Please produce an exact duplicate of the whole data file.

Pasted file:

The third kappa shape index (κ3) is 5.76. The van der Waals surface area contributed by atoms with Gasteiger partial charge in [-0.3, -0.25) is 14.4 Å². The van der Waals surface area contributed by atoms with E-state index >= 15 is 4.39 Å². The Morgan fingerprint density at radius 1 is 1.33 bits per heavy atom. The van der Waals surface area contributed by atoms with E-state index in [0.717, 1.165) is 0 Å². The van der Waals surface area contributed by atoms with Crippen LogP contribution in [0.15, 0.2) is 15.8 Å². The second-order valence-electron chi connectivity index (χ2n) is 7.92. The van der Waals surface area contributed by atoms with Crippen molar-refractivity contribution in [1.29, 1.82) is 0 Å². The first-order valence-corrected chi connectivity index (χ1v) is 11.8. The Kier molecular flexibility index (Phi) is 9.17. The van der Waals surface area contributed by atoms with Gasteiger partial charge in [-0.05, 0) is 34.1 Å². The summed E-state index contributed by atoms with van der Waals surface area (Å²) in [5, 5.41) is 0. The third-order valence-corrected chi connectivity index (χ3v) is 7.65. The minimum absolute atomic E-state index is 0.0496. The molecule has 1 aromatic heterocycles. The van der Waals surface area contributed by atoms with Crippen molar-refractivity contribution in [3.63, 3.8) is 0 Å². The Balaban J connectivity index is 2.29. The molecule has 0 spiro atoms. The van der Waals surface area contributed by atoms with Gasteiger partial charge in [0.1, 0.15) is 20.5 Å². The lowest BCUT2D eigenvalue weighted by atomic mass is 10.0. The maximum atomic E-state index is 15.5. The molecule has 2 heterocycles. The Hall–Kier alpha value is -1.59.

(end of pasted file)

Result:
The third kappa shape index (κ3) is 5.76. The van der Waals surface area contributed by atoms with Gasteiger partial charge in [-0.3, -0.25) is 14.4 Å². The van der Waals surface area contributed by atoms with E-state index >= 15 is 4.39 Å². The Morgan fingerprint density at radius 1 is 1.33 bits per heavy atom. The van der Waals surface area contributed by atoms with E-state index in [0.717, 1.165) is 0 Å². The van der Waals surface area contributed by atoms with Crippen LogP contribution in [0.15, 0.2) is 15.8 Å². The second-order valence-electron chi connectivity index (χ2n) is 7.92. The van der Waals surface area contributed by atoms with Crippen molar-refractivity contribution in [1.29, 1.82) is 0 Å². The first-order valence-corrected chi connectivity index (χ1v) is 11.8. The Kier molecular flexibility index (Phi) is 9.17. The van der Waals surface area contributed by atoms with Gasteiger partial charge in [-0.05, 0) is 34.1 Å². The summed E-state index contributed by atoms with van der Waals surface area (Å²) in [5, 5.41) is 0. The third-order valence-corrected chi connectivity index (χ3v) is 7.65. The minimum absolute atomic E-state index is 0.0496. The molecule has 1 aromatic heterocycles. The van der Waals surface area contributed by atoms with Crippen molar-refractivity contribution in [3.63, 3.8) is 0 Å². The Balaban J connectivity index is 2.29. The molecule has 0 spiro atoms. The van der Waals surface area contributed by atoms with Gasteiger partial charge in [0.1, 0.15) is 20.5 Å². The lowest BCUT2D eigenvalue weighted by atomic mass is 10.0. The maximum atomic E-state index is 15.5. The molecule has 2 heterocycles. The Hall–Kier alpha value is -1.59.